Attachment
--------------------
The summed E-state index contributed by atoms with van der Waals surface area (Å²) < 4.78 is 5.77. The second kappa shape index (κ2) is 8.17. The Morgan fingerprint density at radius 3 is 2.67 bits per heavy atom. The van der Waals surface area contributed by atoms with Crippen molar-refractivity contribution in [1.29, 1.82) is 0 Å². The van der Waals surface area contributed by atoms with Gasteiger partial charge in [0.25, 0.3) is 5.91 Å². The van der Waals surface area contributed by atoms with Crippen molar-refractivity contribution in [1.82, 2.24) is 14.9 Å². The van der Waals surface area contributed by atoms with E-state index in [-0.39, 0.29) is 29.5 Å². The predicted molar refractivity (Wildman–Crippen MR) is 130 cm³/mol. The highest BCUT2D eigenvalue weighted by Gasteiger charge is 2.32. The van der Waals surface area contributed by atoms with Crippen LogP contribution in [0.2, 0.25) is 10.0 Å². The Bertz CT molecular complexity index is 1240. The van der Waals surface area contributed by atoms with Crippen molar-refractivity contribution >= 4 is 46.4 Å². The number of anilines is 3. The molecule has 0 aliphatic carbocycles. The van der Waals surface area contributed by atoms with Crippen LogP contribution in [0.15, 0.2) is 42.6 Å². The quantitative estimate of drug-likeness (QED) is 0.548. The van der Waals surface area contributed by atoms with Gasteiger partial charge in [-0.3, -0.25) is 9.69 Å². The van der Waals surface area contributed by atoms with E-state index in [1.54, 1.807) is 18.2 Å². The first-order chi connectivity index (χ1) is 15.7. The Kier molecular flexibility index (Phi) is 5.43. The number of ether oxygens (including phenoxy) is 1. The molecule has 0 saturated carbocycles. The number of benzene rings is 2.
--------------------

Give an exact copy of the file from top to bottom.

The summed E-state index contributed by atoms with van der Waals surface area (Å²) < 4.78 is 5.77. The second kappa shape index (κ2) is 8.17. The Morgan fingerprint density at radius 3 is 2.67 bits per heavy atom. The van der Waals surface area contributed by atoms with Crippen molar-refractivity contribution in [1.29, 1.82) is 0 Å². The van der Waals surface area contributed by atoms with Gasteiger partial charge in [0.25, 0.3) is 5.91 Å². The van der Waals surface area contributed by atoms with Crippen molar-refractivity contribution in [1.82, 2.24) is 14.9 Å². The van der Waals surface area contributed by atoms with E-state index in [-0.39, 0.29) is 29.5 Å². The predicted molar refractivity (Wildman–Crippen MR) is 130 cm³/mol. The highest BCUT2D eigenvalue weighted by Gasteiger charge is 2.32. The van der Waals surface area contributed by atoms with Crippen LogP contribution in [0.2, 0.25) is 10.0 Å². The Bertz CT molecular complexity index is 1240. The van der Waals surface area contributed by atoms with Crippen molar-refractivity contribution >= 4 is 46.4 Å². The number of anilines is 3. The molecule has 0 aliphatic carbocycles. The van der Waals surface area contributed by atoms with Crippen LogP contribution in [0.15, 0.2) is 42.6 Å². The quantitative estimate of drug-likeness (QED) is 0.548. The van der Waals surface area contributed by atoms with Gasteiger partial charge in [-0.3, -0.25) is 9.69 Å². The van der Waals surface area contributed by atoms with E-state index in [1.54, 1.807) is 18.2 Å². The first-order chi connectivity index (χ1) is 15.7. The Kier molecular flexibility index (Phi) is 5.43. The number of ether oxygens (including phenoxy) is 1. The molecule has 0 saturated carbocycles. The number of benzene rings is 2.